Gov. John Bel Edwards announces the number of coronavirus cases in Louisiana has risen during a press conference at the Governor's Office of Homeland Security and Emergency Preparedness Emergency Operations Center in Baton Rouge, La., on Saturday, March 14.

In less than a week's time, Louisiana has risen from zero coronavirus cases to one of the highest-case counts in the country, with most of those cases coming out of metro New Orleans.

Gov. John Bel Edwards and other state officials expressed their concerns that Louisiana was one of the most infected states in the nation compared to the size of its population at a Saturday press conference.

To make matters worse, the state has a limited number of testing kits being given out by the federal government. As of Saturday, health officials had administered just 210 tests, meaning more than a third of tests are producing positive results.

Here are the biggest stories on the coronavirus' continued spread in the Pelican State. 

1. Louisiana's first coronavirus death

Virus Outbreak New Mexico

Medical personnel prepare to test patients at a mobile site for coronavirus testing across the street from Lovelace Hospital on Friday, March 13, 2020, in Albuquerque, N.M. (Roberto E. Rosales/The Albuquerque Journal via AP)

Edwards' administration announced the news Saturday that one person had died from COVID-19. The death was a 58-year-old Orleans Parish resident with underlying health conditions who was hospitalized at the Touro infirmary, Edwards' office said.

Health officials also saw the case numbers in Louisiana double from Friday to Saturday. There are currently 77 presumptive cases in the state, a sharp increase from Friday's 36 cases.

Full story: First Louisiana coronavirus patient dies in New Orleans area; confirmed cases increase to 77

2. Despite coronavirus, revelry goes on

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St. Patrick's Day party-goers stop for a photo, next to a surgical mask-wearing Leprechaun holding a Corona beer, at the South Acadian Thruway home of Lee McNeil, Saturday, March 14, 2020, on the day of the coronavirus-postponed Wearin' of the Green Baton Rouge parade. McNeil's friend Mark Fresh painted the image to adorn the DJ's trailer, many of the guests wore masks, and McNeil provided a station with soap and running water for hand washing, in consideration of the communicable coronavirus.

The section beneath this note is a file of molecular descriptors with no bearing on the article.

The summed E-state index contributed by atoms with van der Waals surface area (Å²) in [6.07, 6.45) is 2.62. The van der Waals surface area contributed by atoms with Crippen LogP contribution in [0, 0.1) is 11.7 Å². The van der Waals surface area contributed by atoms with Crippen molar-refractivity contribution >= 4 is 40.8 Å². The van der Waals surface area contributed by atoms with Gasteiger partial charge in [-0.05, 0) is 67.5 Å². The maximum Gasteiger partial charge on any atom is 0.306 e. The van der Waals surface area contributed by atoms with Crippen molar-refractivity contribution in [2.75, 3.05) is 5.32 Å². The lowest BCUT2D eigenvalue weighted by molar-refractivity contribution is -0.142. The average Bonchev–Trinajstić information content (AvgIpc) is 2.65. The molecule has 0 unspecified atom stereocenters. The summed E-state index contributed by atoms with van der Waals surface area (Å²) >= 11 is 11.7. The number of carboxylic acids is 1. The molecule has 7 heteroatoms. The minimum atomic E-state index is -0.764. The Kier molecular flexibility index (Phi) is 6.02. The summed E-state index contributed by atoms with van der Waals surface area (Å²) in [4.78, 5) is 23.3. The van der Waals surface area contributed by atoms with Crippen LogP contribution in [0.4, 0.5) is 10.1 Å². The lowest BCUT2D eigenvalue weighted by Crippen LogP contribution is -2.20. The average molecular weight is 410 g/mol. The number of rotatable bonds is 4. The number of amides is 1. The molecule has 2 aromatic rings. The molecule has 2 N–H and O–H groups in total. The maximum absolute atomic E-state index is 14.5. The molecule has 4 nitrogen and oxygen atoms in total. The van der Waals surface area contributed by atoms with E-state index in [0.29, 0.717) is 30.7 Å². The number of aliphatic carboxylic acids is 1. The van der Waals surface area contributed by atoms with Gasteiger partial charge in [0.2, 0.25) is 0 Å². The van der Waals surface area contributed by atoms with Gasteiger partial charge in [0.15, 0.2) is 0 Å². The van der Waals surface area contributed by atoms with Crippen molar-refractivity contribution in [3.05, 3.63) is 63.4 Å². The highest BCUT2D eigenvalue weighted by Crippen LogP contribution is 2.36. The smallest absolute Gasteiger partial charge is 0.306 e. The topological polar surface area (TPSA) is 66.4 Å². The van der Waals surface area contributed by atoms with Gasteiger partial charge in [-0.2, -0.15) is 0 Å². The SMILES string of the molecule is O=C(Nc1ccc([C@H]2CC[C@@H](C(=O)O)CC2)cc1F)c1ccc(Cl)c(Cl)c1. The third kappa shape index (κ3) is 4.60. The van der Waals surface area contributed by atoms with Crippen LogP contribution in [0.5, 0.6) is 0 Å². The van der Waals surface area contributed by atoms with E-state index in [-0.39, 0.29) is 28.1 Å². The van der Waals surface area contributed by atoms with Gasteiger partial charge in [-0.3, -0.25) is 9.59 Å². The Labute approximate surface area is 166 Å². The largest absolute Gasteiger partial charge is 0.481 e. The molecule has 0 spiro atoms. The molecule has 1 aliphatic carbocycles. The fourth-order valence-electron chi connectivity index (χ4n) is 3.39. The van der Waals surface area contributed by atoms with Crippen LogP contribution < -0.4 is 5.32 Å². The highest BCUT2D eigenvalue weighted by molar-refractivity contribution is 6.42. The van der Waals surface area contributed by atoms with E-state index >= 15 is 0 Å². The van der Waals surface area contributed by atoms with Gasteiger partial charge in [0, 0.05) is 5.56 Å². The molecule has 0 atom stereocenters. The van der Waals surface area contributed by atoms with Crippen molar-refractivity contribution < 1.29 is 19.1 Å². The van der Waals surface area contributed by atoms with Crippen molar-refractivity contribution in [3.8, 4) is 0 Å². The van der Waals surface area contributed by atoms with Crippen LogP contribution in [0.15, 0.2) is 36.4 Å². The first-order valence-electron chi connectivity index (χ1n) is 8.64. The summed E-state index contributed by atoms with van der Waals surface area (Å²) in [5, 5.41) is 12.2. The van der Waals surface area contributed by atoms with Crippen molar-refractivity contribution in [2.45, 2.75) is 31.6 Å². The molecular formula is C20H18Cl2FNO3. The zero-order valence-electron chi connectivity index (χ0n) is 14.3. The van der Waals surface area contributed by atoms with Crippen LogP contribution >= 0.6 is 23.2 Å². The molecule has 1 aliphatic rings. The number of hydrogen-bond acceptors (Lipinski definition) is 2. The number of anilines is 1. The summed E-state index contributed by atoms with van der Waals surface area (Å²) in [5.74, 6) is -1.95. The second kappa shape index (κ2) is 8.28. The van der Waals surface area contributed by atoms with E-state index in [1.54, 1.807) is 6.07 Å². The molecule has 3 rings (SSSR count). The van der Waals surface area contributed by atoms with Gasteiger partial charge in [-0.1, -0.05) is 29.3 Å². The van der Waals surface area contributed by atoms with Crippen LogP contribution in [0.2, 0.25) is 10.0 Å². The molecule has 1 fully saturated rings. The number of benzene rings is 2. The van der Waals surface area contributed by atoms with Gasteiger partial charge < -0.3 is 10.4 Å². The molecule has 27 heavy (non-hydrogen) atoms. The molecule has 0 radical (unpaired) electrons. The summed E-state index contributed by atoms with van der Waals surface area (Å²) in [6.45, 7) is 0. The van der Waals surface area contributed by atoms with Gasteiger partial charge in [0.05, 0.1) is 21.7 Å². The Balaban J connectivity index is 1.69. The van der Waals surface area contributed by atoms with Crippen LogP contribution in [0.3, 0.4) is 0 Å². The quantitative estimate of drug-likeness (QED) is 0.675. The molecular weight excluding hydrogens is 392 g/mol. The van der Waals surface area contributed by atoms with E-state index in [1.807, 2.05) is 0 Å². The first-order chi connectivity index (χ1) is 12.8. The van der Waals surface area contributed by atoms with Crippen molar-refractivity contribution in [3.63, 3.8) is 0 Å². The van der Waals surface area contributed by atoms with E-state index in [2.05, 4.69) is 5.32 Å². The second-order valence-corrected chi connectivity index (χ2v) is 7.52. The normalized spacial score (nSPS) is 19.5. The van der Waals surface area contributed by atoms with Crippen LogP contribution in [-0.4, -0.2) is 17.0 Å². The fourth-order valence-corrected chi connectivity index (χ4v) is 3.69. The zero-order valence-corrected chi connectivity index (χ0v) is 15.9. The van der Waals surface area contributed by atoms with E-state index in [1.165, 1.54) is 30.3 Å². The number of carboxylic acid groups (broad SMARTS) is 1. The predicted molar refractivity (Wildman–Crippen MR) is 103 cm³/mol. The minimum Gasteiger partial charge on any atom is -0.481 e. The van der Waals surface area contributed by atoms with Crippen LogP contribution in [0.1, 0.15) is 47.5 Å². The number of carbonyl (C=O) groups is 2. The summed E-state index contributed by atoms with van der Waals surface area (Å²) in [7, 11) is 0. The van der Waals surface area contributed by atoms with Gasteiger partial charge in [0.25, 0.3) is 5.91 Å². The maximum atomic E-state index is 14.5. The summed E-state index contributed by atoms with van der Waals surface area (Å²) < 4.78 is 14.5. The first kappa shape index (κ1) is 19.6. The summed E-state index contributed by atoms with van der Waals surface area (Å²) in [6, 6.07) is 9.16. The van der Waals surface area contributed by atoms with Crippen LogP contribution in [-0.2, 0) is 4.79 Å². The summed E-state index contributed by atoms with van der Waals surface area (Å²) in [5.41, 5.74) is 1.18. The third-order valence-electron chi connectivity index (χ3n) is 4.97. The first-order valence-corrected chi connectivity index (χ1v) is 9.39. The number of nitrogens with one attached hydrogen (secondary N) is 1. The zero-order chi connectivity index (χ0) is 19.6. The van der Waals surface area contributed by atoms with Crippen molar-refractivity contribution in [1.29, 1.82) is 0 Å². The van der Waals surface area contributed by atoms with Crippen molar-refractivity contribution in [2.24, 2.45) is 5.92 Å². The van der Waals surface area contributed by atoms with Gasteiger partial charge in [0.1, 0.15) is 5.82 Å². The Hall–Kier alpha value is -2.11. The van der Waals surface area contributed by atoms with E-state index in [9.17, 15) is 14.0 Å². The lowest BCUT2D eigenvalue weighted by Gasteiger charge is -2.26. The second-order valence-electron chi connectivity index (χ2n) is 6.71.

In both Baton Rouge and New Orleans, residents and tourists ignored officials' pleas to social distance themselves to prevent the spread of COVID-19 and instead partied as if the weekend's festivities were never canceled in the first place.

Baton Rouge's annual St. Patrick's Day Wearin' of the Green parade was canceled earlier this week, yet many people were still throwing their own parties near Hundred Oaks Avenue. To the many revelers in the crowd, they didn't believe the looming coronavirus should interfere with a good time. 

Full story: As coronavirus spreads across state, Baton Rouge residents drink, party and pray

3. How a gathering ban affects more than just parades

Lafayette First Baptist Church

Lafayette First Baptist Church

When Edwards put in place a large gathering ban of 250 people or more, it seemed it would just nix large events, parades and second lines that frequently bring crowds of residents and tourists together.

But what about Louisiana's many churches that do service with that many people and more? Some, like First Baptist Church of Lafayette, have already canceled their Sunday services and have opted to livestream worship instead. 

Other churches in the Lafayette area have decided to shorten services and asked that people who are sick or at the highest risk of catching coronavirus should stay home. 

Full story: Churches, religious schools react to Edwards' decree on public gatherings

Contact Katelyn Umholtz at